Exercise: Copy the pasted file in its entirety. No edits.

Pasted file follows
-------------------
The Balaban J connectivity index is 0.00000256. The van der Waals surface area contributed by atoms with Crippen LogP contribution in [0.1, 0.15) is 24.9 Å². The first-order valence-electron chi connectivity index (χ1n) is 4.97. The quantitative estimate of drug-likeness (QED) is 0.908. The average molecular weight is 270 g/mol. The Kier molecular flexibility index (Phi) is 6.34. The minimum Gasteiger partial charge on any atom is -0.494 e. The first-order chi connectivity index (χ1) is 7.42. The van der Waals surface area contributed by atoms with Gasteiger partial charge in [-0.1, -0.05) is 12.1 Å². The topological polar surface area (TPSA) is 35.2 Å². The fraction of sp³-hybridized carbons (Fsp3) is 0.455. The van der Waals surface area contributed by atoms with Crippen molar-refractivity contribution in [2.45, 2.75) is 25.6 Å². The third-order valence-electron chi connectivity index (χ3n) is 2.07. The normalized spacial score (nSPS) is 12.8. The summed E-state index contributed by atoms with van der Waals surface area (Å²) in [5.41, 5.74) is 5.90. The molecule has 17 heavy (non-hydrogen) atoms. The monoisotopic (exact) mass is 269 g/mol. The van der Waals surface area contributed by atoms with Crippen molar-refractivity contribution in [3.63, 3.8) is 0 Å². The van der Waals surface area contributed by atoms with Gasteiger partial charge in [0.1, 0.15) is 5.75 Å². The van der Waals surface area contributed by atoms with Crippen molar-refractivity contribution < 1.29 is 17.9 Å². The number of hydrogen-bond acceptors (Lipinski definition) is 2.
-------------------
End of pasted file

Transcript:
The Balaban J connectivity index is 0.00000256. The van der Waals surface area contributed by atoms with Crippen LogP contribution in [0.1, 0.15) is 24.9 Å². The first-order valence-electron chi connectivity index (χ1n) is 4.97. The quantitative estimate of drug-likeness (QED) is 0.908. The average molecular weight is 270 g/mol. The Kier molecular flexibility index (Phi) is 6.34. The minimum Gasteiger partial charge on any atom is -0.494 e. The first-order chi connectivity index (χ1) is 7.42. The van der Waals surface area contributed by atoms with Gasteiger partial charge in [-0.1, -0.05) is 12.1 Å². The topological polar surface area (TPSA) is 35.2 Å². The fraction of sp³-hybridized carbons (Fsp3) is 0.455. The van der Waals surface area contributed by atoms with Crippen molar-refractivity contribution in [2.45, 2.75) is 25.6 Å². The third-order valence-electron chi connectivity index (χ3n) is 2.07. The normalized spacial score (nSPS) is 12.8. The summed E-state index contributed by atoms with van der Waals surface area (Å²) in [5.41, 5.74) is 5.90. The molecule has 17 heavy (non-hydrogen) atoms. The monoisotopic (exact) mass is 269 g/mol. The van der Waals surface area contributed by atoms with Crippen molar-refractivity contribution in [3.63, 3.8) is 0 Å². The van der Waals surface area contributed by atoms with Gasteiger partial charge in [0.1, 0.15) is 5.75 Å². The van der Waals surface area contributed by atoms with Crippen molar-refractivity contribution < 1.29 is 17.9 Å². The number of hydrogen-bond acceptors (Lipinski definition) is 2.